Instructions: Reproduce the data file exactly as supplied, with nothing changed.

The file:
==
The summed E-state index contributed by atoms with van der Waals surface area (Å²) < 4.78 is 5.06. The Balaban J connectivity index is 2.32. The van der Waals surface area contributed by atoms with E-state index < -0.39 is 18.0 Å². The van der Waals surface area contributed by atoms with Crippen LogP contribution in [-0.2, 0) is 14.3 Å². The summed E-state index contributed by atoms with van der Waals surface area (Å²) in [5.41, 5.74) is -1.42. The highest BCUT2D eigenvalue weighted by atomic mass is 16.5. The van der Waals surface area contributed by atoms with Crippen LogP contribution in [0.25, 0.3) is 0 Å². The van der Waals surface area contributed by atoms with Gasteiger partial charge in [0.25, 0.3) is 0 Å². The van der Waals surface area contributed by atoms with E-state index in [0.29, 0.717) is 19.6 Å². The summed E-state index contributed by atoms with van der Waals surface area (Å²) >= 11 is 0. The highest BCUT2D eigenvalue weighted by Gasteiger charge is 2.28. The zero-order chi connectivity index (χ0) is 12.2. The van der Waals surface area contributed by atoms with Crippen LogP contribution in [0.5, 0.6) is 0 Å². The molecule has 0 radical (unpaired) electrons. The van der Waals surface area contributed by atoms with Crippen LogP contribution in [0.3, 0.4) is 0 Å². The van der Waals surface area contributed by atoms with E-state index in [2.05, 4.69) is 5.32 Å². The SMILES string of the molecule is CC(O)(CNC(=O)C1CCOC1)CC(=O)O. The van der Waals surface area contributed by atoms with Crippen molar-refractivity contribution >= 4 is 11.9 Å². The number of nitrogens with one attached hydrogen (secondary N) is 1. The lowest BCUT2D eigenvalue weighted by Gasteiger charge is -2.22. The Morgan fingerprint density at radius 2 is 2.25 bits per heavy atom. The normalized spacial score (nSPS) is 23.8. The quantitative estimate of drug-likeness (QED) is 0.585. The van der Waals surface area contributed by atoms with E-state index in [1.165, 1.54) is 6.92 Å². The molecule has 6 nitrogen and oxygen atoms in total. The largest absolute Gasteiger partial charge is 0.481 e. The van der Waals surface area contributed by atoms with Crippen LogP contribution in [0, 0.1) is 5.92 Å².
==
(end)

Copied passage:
The summed E-state index contributed by atoms with van der Waals surface area (Å²) < 4.78 is 5.06. The Balaban J connectivity index is 2.32. The van der Waals surface area contributed by atoms with E-state index < -0.39 is 18.0 Å². The van der Waals surface area contributed by atoms with Crippen LogP contribution in [-0.2, 0) is 14.3 Å². The summed E-state index contributed by atoms with van der Waals surface area (Å²) in [5.41, 5.74) is -1.42. The highest BCUT2D eigenvalue weighted by atomic mass is 16.5. The van der Waals surface area contributed by atoms with Crippen LogP contribution in [0.25, 0.3) is 0 Å². The van der Waals surface area contributed by atoms with Gasteiger partial charge in [0.25, 0.3) is 0 Å². The van der Waals surface area contributed by atoms with E-state index in [0.29, 0.717) is 19.6 Å². The summed E-state index contributed by atoms with van der Waals surface area (Å²) >= 11 is 0. The highest BCUT2D eigenvalue weighted by Gasteiger charge is 2.28. The zero-order chi connectivity index (χ0) is 12.2. The van der Waals surface area contributed by atoms with Crippen LogP contribution in [0.5, 0.6) is 0 Å². The molecule has 0 radical (unpaired) electrons. The van der Waals surface area contributed by atoms with Crippen LogP contribution in [0.3, 0.4) is 0 Å². The van der Waals surface area contributed by atoms with E-state index in [2.05, 4.69) is 5.32 Å². The SMILES string of the molecule is CC(O)(CNC(=O)C1CCOC1)CC(=O)O. The van der Waals surface area contributed by atoms with Crippen molar-refractivity contribution >= 4 is 11.9 Å². The number of nitrogens with one attached hydrogen (secondary N) is 1. The lowest BCUT2D eigenvalue weighted by Gasteiger charge is -2.22. The Morgan fingerprint density at radius 2 is 2.25 bits per heavy atom. The normalized spacial score (nSPS) is 23.8. The quantitative estimate of drug-likeness (QED) is 0.585. The van der Waals surface area contributed by atoms with E-state index in [1.165, 1.54) is 6.92 Å². The molecule has 6 nitrogen and oxygen atoms in total. The largest absolute Gasteiger partial charge is 0.481 e. The van der Waals surface area contributed by atoms with Crippen LogP contribution in [0, 0.1) is 5.92 Å².